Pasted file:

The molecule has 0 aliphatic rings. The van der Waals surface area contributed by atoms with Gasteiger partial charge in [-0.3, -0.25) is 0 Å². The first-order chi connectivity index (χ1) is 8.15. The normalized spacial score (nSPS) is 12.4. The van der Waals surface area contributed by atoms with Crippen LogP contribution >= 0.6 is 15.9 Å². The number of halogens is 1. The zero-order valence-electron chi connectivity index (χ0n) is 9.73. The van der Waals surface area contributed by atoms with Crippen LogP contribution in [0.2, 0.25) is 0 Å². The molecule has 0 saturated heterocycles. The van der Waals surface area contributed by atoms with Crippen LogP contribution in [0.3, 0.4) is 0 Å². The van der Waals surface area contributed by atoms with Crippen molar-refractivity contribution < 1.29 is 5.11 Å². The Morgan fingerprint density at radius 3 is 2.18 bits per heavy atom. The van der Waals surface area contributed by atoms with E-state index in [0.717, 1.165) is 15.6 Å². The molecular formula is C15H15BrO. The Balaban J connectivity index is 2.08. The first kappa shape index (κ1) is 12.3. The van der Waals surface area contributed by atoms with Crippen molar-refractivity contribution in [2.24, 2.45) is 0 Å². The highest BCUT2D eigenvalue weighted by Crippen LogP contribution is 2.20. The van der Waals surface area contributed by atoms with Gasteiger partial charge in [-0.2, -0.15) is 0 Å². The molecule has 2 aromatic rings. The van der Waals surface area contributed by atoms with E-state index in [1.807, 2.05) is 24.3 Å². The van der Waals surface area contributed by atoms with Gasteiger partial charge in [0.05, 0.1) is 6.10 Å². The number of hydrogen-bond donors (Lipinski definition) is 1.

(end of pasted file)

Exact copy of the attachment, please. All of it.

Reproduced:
The molecule has 0 aliphatic rings. The van der Waals surface area contributed by atoms with Gasteiger partial charge in [-0.3, -0.25) is 0 Å². The first-order chi connectivity index (χ1) is 8.15. The normalized spacial score (nSPS) is 12.4. The van der Waals surface area contributed by atoms with Crippen LogP contribution >= 0.6 is 15.9 Å². The number of halogens is 1. The zero-order valence-electron chi connectivity index (χ0n) is 9.73. The van der Waals surface area contributed by atoms with Crippen LogP contribution in [0.2, 0.25) is 0 Å². The molecule has 0 saturated heterocycles. The van der Waals surface area contributed by atoms with Crippen LogP contribution in [0.3, 0.4) is 0 Å². The van der Waals surface area contributed by atoms with Crippen molar-refractivity contribution < 1.29 is 5.11 Å². The Morgan fingerprint density at radius 3 is 2.18 bits per heavy atom. The van der Waals surface area contributed by atoms with E-state index in [0.717, 1.165) is 15.6 Å². The molecular formula is C15H15BrO. The Balaban J connectivity index is 2.08. The first kappa shape index (κ1) is 12.3. The van der Waals surface area contributed by atoms with Crippen molar-refractivity contribution in [2.24, 2.45) is 0 Å². The highest BCUT2D eigenvalue weighted by Crippen LogP contribution is 2.20. The van der Waals surface area contributed by atoms with Gasteiger partial charge in [-0.2, -0.15) is 0 Å². The molecule has 2 aromatic rings. The van der Waals surface area contributed by atoms with E-state index in [1.807, 2.05) is 24.3 Å². The van der Waals surface area contributed by atoms with Gasteiger partial charge in [0.05, 0.1) is 6.10 Å². The number of hydrogen-bond donors (Lipinski definition) is 1.